i'm not one of them.

spend a little time browsing the hitch threads and you may learn and get confused and find the perfect hitch....

but also learn that proper loading, adequate tires (properly inflated), good brakes and controller and driver SKILLS are important too...

cheers
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Old 04-15-2008, 04:01 PM   #25
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Quote:
Originally Posted by Denbear
Thanx 4 suggestions, 'caster. Out of curiosity, what gas mileage are you getting (both towing & norm) ?
Around 11 towing. My not towing is only 15, but I live 4 miles from work and it is all surface streets. Longer trips on the Interstate take that number up to around 18, but that is at 80+ MPH.....
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Old 04-15-2008, 04:48 PM   #26
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Hi Denbear

Andy here from Can-Am RV. There may be some other options for you that would suite your vehicle taste better. I have not done a lot of Audi's but the ones we have set up perform very well. For some vehicles we can make a receiver here and send it for installation elsewhere but the Audi is not one of them.

It seems you are going from one extream to the other. The Audi is a tight handling drivers car and the Tundra is a tall center of gravity typical truck. There are many vehicles in between that will easily handle the 27 Airstream and get much better fuel economy.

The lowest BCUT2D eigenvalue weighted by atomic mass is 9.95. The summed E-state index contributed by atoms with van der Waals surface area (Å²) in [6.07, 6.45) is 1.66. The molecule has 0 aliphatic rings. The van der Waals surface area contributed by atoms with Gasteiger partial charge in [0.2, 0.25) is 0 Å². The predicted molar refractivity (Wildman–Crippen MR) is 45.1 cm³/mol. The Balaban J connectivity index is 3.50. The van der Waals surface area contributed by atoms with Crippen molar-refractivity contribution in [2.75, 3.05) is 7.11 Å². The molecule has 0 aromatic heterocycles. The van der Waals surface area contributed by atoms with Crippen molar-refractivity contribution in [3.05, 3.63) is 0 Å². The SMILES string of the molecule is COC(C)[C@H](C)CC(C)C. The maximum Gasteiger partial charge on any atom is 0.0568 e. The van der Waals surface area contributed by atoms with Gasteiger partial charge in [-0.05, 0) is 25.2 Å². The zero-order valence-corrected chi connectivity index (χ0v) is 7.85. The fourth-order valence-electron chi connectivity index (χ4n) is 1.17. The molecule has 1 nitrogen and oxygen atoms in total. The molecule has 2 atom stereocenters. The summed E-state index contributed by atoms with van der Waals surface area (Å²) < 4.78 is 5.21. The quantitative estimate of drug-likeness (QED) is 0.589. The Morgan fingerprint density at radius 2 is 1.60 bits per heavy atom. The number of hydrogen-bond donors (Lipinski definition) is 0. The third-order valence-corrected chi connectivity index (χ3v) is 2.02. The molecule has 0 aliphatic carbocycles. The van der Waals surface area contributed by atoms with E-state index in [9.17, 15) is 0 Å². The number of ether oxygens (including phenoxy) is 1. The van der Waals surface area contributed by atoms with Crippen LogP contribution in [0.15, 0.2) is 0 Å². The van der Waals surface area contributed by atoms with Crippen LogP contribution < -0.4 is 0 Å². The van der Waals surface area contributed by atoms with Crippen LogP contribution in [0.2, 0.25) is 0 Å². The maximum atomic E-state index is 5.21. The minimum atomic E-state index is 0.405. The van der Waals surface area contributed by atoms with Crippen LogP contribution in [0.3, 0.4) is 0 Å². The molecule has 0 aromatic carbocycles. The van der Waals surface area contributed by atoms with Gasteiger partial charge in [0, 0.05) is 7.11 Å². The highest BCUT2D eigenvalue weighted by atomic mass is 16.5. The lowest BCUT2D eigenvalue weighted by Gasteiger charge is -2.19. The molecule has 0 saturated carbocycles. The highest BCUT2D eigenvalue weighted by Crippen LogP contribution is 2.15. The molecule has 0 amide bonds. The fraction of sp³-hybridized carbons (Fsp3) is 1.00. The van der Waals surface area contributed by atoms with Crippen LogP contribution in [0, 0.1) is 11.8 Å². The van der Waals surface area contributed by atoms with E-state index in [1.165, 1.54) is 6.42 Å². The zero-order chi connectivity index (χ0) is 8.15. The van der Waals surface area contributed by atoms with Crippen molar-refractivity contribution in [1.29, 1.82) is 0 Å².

Do you need four wheel drive?

How many miles a year do you drive your vehicle?

Andy
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Old 04-15-2008, 08:51 PM   #27
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"There are many vehicles in between that will easily handle the 27 Airstream and get much better fuel economy." Andy T

The full extent of my towing experience has been with a 4.5'x8' Snowbear utility trailer. You're talking to a rookie.
I was thinking that a truck was the logical pick & was impressed w/ all that Toyota has engineered into the new Tundra. Admittedly it's tow cap (w/ 5.7L) of 10,600 is an overmatch for the 4575# dry wt of my '75. The 4.7L is rated @ 8100#, but mileage is 1mpg WORSE. Lets skip the V6. So what're a coupla quality TV suggestions, I'm all ears ... Also 4x4 not necessity & have a Miata for nice mileage.
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Old 04-16-2008, 03:57 AM   #28